FCF Funded Projects

Targeting CDK7 in Fibrolamellar Carcinoma (FLC)

Status: Active

Timeframe: 2024 – 2026

Goal: Determine if targeting CDK7 could be a useful treatment approach for FLC.

Principal Investigator: Sean Ronnekleiv-Kelly, MD

Study overview: Unregulated proliferation of cells is a hallmark of cancer. In other words, cancer cells continue to divide and increase in number when normal cells would stop dividing. A family of 20 proteins known as cyclin-dependent kinases (CDKs) play key roles in the regulation of cell division and other fundamental cellular processes. While CDKs are found in both normal and cancer cells, they are frequently present at elevated levels in cancers and may promote uncontrolled cell proliferation. A particular CDK, CDK7, has been associated with rapid progression and poor prognosis of various cancers. CDK7 acts as a gatekeeper for cell division, and also regulates gene expression. For these reasons, it has become an attractive potential anticancer drug target.

Dr. Ronnekleiv-Kelly observed that CDK7 is present at significantly higher levels in FLC cells than in normal liver cells. Furthermore, collaborative studies indicate that CDK7 is required for the expression of certain genes that become “locked on” at high levels in FLC tumor cells due to the fusion protein that is found in virtually every case of FLC. Thus, CDK7 appears to be a element in the pathway that drives the transformation of normal liver cells into FLC cells.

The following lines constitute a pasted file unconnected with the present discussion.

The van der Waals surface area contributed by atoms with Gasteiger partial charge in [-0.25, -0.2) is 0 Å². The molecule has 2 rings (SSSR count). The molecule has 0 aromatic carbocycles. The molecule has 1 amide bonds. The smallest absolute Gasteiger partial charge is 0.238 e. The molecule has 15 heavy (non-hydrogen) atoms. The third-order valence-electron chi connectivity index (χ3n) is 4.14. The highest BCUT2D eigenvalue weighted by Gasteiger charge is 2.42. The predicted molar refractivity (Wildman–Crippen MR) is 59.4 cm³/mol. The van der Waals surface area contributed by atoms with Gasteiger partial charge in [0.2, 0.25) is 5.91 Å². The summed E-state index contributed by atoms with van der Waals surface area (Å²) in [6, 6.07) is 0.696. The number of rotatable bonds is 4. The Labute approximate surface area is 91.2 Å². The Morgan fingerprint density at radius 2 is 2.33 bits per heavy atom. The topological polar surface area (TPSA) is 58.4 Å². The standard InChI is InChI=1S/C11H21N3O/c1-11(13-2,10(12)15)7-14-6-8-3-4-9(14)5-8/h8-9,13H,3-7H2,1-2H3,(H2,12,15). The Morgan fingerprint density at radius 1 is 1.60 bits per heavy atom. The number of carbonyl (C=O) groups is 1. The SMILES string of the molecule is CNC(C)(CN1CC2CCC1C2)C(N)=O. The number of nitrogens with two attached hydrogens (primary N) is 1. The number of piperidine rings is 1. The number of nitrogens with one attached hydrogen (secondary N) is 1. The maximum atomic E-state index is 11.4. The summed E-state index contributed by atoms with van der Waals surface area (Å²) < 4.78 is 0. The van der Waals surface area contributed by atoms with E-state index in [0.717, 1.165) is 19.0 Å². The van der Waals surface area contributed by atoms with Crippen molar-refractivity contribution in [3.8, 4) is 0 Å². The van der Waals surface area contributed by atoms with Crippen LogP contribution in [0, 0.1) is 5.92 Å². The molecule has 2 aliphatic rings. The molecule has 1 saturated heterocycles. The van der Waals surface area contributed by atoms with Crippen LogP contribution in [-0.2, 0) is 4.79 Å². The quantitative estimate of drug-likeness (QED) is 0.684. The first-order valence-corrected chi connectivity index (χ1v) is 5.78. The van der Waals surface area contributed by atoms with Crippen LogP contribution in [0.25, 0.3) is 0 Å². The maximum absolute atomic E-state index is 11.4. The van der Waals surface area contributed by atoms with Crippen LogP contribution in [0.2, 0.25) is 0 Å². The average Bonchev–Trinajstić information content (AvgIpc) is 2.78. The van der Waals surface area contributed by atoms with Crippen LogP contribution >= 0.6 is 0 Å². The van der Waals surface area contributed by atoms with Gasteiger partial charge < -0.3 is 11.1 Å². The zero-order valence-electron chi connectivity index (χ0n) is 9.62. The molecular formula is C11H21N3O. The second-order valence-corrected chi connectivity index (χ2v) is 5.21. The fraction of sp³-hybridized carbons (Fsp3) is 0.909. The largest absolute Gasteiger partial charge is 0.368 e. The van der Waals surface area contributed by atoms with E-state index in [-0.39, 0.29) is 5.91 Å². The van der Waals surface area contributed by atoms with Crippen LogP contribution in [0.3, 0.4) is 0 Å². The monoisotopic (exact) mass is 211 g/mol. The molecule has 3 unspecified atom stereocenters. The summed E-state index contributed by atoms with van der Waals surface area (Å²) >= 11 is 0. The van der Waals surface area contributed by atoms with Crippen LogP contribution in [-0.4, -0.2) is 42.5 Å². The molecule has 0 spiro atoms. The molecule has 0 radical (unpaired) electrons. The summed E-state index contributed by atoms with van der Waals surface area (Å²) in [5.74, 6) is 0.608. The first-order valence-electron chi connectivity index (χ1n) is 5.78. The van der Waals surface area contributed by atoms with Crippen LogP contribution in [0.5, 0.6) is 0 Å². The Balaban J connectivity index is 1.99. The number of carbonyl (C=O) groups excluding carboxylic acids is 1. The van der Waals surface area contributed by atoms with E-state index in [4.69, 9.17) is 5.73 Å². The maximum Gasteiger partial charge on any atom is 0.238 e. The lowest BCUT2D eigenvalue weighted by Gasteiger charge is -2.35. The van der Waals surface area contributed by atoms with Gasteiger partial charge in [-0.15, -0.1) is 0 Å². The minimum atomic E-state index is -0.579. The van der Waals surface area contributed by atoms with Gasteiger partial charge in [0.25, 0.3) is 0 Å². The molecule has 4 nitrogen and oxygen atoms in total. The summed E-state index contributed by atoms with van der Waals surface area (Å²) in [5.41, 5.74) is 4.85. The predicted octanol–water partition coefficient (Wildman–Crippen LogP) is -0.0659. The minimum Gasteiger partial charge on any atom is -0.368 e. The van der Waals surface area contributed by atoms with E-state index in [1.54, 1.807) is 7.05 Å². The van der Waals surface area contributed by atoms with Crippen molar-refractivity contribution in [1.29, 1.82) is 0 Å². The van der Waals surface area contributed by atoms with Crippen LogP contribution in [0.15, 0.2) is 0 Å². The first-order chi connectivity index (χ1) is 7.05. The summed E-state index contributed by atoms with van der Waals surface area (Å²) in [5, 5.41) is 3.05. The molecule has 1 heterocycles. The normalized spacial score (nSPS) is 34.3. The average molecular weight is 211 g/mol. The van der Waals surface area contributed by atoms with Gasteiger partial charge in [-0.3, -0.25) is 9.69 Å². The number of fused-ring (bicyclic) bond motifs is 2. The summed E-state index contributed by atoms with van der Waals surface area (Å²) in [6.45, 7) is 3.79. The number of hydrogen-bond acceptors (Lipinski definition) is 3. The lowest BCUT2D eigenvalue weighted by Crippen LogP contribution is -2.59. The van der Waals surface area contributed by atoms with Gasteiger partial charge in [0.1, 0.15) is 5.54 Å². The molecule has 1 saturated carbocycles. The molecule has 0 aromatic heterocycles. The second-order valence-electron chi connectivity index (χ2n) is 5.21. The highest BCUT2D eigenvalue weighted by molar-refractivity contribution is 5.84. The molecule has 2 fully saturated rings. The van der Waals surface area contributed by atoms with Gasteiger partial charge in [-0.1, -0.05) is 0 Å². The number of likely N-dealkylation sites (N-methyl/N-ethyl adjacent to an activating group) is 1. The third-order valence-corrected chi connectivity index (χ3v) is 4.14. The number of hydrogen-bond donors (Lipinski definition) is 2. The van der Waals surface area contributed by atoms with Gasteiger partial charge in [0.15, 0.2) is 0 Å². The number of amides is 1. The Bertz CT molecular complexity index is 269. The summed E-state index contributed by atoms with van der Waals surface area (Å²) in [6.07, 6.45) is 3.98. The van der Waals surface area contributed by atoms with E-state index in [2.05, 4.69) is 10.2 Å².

The principal goal of the proposed work is to determine whether a drug that blocks the action of CDK7 has potential value to treat FLC. Specifically, the investigators will test the hypothesis that an inhibitor of CDK7’s protein kinase activity will prevent the production of crucial “downstream” proteins that are “turned on” by FLC’s fusion protein, thereby halting the proliferation of the cancer cells.

Syros Pharmaceuticals, Inc. (Cambridge, MA) has developed a selective inhibitor of CDK7, SY-5609, that already has advanced into clinical trials in cancer patients. Preliminary data shows encouraging activity of SY-5609 against FLC cells. The study team will examine effects of CDK7 inhibition in several FLC cell model systems, PDX models, and slice cultures prepared from fresh human FLC tumors. They also will also work to understand the role of CDK7 in controlling the biochemical pathways that underlie the growth of FLC tumors.

If the results of this study are promising, they could set the stage for a clinical trial of CDK7 inhibition, alone or in combination with other drugs, in FLC patients.